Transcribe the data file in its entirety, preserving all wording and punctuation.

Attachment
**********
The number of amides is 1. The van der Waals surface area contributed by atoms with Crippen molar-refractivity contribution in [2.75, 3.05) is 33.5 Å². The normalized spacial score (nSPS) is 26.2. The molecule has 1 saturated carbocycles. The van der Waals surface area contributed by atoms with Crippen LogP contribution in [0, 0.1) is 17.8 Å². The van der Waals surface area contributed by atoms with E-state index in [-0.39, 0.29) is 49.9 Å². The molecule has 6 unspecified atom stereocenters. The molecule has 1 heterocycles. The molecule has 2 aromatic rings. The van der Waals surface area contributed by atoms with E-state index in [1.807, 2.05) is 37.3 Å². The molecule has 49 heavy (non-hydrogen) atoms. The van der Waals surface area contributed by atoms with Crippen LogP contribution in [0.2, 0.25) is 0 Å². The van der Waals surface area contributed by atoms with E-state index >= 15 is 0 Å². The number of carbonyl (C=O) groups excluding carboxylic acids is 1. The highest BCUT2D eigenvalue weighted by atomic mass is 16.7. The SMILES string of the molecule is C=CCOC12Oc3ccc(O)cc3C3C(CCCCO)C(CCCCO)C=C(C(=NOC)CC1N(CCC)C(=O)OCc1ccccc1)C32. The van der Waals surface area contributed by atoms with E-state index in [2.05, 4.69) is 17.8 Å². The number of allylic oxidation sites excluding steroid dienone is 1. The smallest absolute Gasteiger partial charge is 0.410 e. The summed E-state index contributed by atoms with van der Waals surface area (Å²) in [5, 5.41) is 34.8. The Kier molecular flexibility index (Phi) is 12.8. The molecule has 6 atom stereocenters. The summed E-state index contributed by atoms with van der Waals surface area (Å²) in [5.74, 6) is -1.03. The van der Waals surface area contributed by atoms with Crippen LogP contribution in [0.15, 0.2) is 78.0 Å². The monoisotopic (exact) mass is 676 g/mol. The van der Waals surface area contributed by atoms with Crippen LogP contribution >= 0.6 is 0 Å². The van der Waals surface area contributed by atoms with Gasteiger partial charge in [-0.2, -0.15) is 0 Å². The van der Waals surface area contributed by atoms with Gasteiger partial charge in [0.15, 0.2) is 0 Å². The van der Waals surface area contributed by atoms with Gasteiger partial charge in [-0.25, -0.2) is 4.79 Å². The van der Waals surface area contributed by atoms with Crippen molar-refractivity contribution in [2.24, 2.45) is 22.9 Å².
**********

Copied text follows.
The number of amides is 1. The van der Waals surface area contributed by atoms with Crippen molar-refractivity contribution in [2.75, 3.05) is 33.5 Å². The normalized spacial score (nSPS) is 26.2. The molecule has 1 saturated carbocycles. The van der Waals surface area contributed by atoms with Crippen LogP contribution in [0, 0.1) is 17.8 Å². The van der Waals surface area contributed by atoms with E-state index in [-0.39, 0.29) is 49.9 Å². The molecule has 6 unspecified atom stereocenters. The molecule has 1 heterocycles. The molecule has 2 aromatic rings. The van der Waals surface area contributed by atoms with E-state index in [1.807, 2.05) is 37.3 Å². The molecule has 49 heavy (non-hydrogen) atoms. The van der Waals surface area contributed by atoms with Crippen LogP contribution in [0.2, 0.25) is 0 Å². The van der Waals surface area contributed by atoms with E-state index >= 15 is 0 Å². The number of carbonyl (C=O) groups excluding carboxylic acids is 1. The highest BCUT2D eigenvalue weighted by atomic mass is 16.7. The SMILES string of the molecule is C=CCOC12Oc3ccc(O)cc3C3C(CCCCO)C(CCCCO)C=C(C(=NOC)CC1N(CCC)C(=O)OCc1ccccc1)C32. The van der Waals surface area contributed by atoms with E-state index in [2.05, 4.69) is 17.8 Å². The number of allylic oxidation sites excluding steroid dienone is 1. The smallest absolute Gasteiger partial charge is 0.410 e. The summed E-state index contributed by atoms with van der Waals surface area (Å²) in [5, 5.41) is 34.8. The Kier molecular flexibility index (Phi) is 12.8. The molecule has 6 atom stereocenters. The summed E-state index contributed by atoms with van der Waals surface area (Å²) in [5.74, 6) is -1.03. The van der Waals surface area contributed by atoms with Crippen LogP contribution in [0.15, 0.2) is 78.0 Å². The monoisotopic (exact) mass is 676 g/mol. The van der Waals surface area contributed by atoms with Crippen LogP contribution >= 0.6 is 0 Å². The van der Waals surface area contributed by atoms with Gasteiger partial charge in [-0.2, -0.15) is 0 Å². The van der Waals surface area contributed by atoms with Gasteiger partial charge in [0.15, 0.2) is 0 Å². The van der Waals surface area contributed by atoms with Gasteiger partial charge in [-0.25, -0.2) is 4.79 Å². The van der Waals surface area contributed by atoms with Crippen molar-refractivity contribution in [2.24, 2.45) is 22.9 Å².